Ecosystems and Biodiversity

  • Combating Poaching and Wildlife TraffickingCombating Poaching and Wildlife TraffickingMar 2, 2015Wildlife trafficking is among the five most lucrative illegal trades globally, worth an estimated 23 billion USD annually. It is a multifaceted global threat that erodes biodiversity, ecosystems and creates insecurity that fuels conflict and corruption. Poaching and wildlife trafficking strip countries of their national assets, disrupt social cohesion, and undermine the rule of law.

  • Measuring Impacts of Sustainable Land ManagementJul 11, 2011The GEF-funded project ‘Ensuring Impacts from SLM - Development of a Global Indicator System’ (KM:Land), developed a suite of global and project-level indicators to measure global environmental benefits and local livelihood benefits. The indicators and accompanying conceptual framework are now being adopted and adapted by both the GEF and UNCCD in their efforts to measure impacts of their respective strategies to combat land degradation.

  • MARES: Conserving Ocean Ecosystems and Safeguarding Coastal CommunitiesOct 1, 2009The objective of the Marine Ecosystem Services Program (MARES) is to protect crucial marine ecosystem services by harnessing markets and private sector investment. MARES focuses on four key areas: water quality, marine biodiversity, coastal and beach stabilization, and fish nurseries. The document provides a brief overview of the Program.

  • UNDP's Work on Biodiversity ManagementUNDP's Work on Biodiversity ManagementFeb 1, 2010The brochure outlines UNDP's work on biodiversity management through two Signature Programmes: 1) Unleashing the economic potential of Protected Area systems and 2) Mainstreaming biodiversity management objectives into economic sector activities. It further highlights examples of UNDP's contributions towards the organization’s broader work on environment and sustainable development.

  • Integrated Solutions: Water, Biodiversity, and the Clean Development MechanismNov 1, 2009The booklet, by Ecosystem Marketplace, provides context and background information on current developments in the payments for ecosystem services (PES) arena relevant to the Ghana Katoomba conference, held in Accra, Ghana, in October 2009. The conference is the fifteenth in a series of Katoomba conferences designed to stimulate and strengthen environmental markets around the world.

  • Communities Biodiversity Products from Latin America and the CaribbeanCommunities Biodiversity Products from Latin America and the CaribbeanSep 13, 2010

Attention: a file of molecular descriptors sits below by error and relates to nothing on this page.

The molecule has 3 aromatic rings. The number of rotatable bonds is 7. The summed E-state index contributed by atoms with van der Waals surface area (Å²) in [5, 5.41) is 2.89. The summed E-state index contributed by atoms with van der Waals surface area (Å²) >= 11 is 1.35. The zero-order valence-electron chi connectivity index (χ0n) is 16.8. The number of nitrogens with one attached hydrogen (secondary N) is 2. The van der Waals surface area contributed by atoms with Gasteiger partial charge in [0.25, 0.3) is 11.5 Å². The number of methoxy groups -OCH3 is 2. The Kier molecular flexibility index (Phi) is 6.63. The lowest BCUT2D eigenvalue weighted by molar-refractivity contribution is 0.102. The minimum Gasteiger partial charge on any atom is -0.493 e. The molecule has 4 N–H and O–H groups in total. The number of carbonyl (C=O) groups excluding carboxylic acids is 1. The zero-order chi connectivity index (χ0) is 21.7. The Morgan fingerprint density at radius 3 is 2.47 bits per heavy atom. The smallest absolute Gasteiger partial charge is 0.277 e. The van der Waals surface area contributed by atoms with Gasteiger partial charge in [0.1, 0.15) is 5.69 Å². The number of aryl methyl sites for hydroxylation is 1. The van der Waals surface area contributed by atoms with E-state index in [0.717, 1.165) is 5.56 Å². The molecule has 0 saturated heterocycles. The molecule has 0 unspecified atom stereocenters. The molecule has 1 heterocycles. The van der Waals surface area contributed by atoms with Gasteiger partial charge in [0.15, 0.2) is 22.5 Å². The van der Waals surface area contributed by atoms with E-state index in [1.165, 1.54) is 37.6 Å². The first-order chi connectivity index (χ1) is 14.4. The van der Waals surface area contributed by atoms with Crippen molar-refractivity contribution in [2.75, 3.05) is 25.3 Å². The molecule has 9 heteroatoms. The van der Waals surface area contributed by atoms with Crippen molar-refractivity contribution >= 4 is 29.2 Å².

• Protected Areas for the 21st CenturyProtected Areas for the 21st CenturyOct 21, 2010The report looks at how changing 21st Century expectations about the roles and functions of protected areas are beginning to shape protected area management around the world and identifies emerging best practices under a new paradigm that views protected areas as part of a planetary life support system. The report is based on case studies drawn largely from the portfolio of UNDP/GEF projects.

  • Protecting Biodiversity in Production LandscapesProtecting Biodiversity in Production LandscapesDec 1, 2011The report examines the impact of agricultural supply chains on biodiversity and provides recommendations for conservation policies to protect vital ecosystems.

  • Ecosystem Management of Coastal & Marine Areas in South AsiaOct 8, 2012

  • Managing Private Investment in Natural ResourcesMar 10, 2011This primer seeks to provide practical advice on how host countries can manage foreign direct investment inflows to promote national development aspirations (such as poverty reduction, environmental sustainabilityand achievement of the MDGs).

Fast Facts
Fast Facts: Biodiversity and Ecosystems

Human survival and wellbeing depend upon biodiversity and healthy ecosystems, and the goods and services they provide—such as food, medicines, crop pollination, filtration of pollutants, and protection from natural disasters. This contribution is neither fully recognized nor valued in markets.  As a result, ecosystems, species and genes—the building blocks of biodiversity—are being degraded at an unparalleled pace as natural resources are being exploited without consideration for their broader ecosystem and economic values. The poor, especially in rural areas, face the most severe impacts of such changes as they directly depend on ecosystem goods and services for their survival and wellbeing.